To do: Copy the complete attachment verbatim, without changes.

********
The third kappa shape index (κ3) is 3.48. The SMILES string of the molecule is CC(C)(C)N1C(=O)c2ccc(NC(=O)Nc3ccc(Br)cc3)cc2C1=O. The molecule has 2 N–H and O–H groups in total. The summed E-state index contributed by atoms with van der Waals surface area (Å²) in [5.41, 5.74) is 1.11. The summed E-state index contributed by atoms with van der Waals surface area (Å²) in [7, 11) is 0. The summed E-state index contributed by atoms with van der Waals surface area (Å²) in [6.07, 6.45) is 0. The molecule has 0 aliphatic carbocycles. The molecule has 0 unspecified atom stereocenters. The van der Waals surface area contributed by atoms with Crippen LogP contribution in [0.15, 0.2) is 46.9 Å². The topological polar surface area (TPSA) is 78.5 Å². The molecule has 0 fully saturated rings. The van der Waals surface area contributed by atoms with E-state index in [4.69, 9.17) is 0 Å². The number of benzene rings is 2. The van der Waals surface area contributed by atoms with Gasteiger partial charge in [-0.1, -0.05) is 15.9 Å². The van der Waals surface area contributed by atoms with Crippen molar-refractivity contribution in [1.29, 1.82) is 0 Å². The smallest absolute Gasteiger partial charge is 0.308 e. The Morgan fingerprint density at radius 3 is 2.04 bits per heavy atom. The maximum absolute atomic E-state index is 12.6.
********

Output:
The third kappa shape index (κ3) is 3.48. The SMILES string of the molecule is CC(C)(C)N1C(=O)c2ccc(NC(=O)Nc3ccc(Br)cc3)cc2C1=O. The molecule has 2 N–H and O–H groups in total. The summed E-state index contributed by atoms with van der Waals surface area (Å²) in [5.41, 5.74) is 1.11. The summed E-state index contributed by atoms with van der Waals surface area (Å²) in [7, 11) is 0. The summed E-state index contributed by atoms with van der Waals surface area (Å²) in [6.07, 6.45) is 0. The molecule has 0 aliphatic carbocycles. The molecule has 0 unspecified atom stereocenters. The van der Waals surface area contributed by atoms with Crippen LogP contribution in [0.15, 0.2) is 46.9 Å². The topological polar surface area (TPSA) is 78.5 Å². The molecule has 0 fully saturated rings. The van der Waals surface area contributed by atoms with E-state index in [4.69, 9.17) is 0 Å². The number of benzene rings is 2. The van der Waals surface area contributed by atoms with Gasteiger partial charge in [-0.1, -0.05) is 15.9 Å². The van der Waals surface area contributed by atoms with Crippen molar-refractivity contribution in [1.29, 1.82) is 0 Å². The smallest absolute Gasteiger partial charge is 0.308 e. The Morgan fingerprint density at radius 3 is 2.04 bits per heavy atom. The maximum absolute atomic E-state index is 12.6.